Today, the U.S. pursues a war and many complain that the French aren't enthusiatic supporters. Does past experience show that the French can trust the U.S. to be steady though? What if U.S. public opinion changes? There have been times when the U.S. has asked Israel to show restraint. When Egypt took over the Suez, the British and French wanted to go to war, but the U.S. held them back. Foreign policy is a realm of moods that fluctuate between anger and complacency, never settling on a principled approach that can be pursued long term.

A pragmatist may argue that one cannot be principled in foreign policy. Sometimes, for instance, the U.S. might need to prop up one dictator to prevent a worse one from taking over; at other times, a particular dictator may be preferable to a democracy -- e.g. an religious-extreme democracy (which, of course, would soon morph into a religous dictatorship). However, such thinking is flawed. If it is right to prop up a dictator -- and I will grant the possibility -- then it must be right because of some underlying principle.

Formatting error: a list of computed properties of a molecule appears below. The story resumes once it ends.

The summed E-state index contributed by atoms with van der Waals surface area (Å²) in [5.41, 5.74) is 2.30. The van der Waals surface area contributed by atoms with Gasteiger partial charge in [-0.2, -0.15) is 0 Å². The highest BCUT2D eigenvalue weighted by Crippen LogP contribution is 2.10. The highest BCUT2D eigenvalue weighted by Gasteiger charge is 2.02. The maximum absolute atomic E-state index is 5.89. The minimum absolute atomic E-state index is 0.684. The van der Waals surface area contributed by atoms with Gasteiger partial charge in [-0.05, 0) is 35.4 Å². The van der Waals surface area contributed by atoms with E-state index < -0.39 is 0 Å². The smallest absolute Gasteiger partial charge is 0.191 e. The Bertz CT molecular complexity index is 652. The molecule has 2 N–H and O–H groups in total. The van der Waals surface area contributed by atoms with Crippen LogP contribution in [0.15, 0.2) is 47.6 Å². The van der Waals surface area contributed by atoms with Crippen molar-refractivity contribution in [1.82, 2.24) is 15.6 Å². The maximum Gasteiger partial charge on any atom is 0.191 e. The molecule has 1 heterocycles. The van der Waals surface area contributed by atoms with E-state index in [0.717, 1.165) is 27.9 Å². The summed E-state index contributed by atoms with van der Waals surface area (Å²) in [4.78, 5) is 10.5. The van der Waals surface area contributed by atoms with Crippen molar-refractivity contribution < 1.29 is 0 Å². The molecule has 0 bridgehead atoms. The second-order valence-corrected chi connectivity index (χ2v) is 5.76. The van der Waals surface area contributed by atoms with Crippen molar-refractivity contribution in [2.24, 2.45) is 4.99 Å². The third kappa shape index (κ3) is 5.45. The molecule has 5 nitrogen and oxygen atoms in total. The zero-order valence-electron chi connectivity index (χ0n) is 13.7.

One obvious principle is that the country will act to defend its interests. However, I think that is too broad. I do not have specific suggestions, but I think that if one were to look back at history, one could come up with a set of principles that are better than none. I think that a good government should act by set of broad principles that all -- citizen, friend and foe -- can rely upon.

Update (Aug 29): "The Kalamazoo Objectivist" makes a similar point, saying that we must have a criteria for going to war. A government ought to have objective and known criteria and rules for the way is will act. Foreign affairs andwars should be no exception. (HT: Gus van Horn for pointing me to this blog.)

Sunday, August 27, 2006

"Morning after" pill goes over-the-counter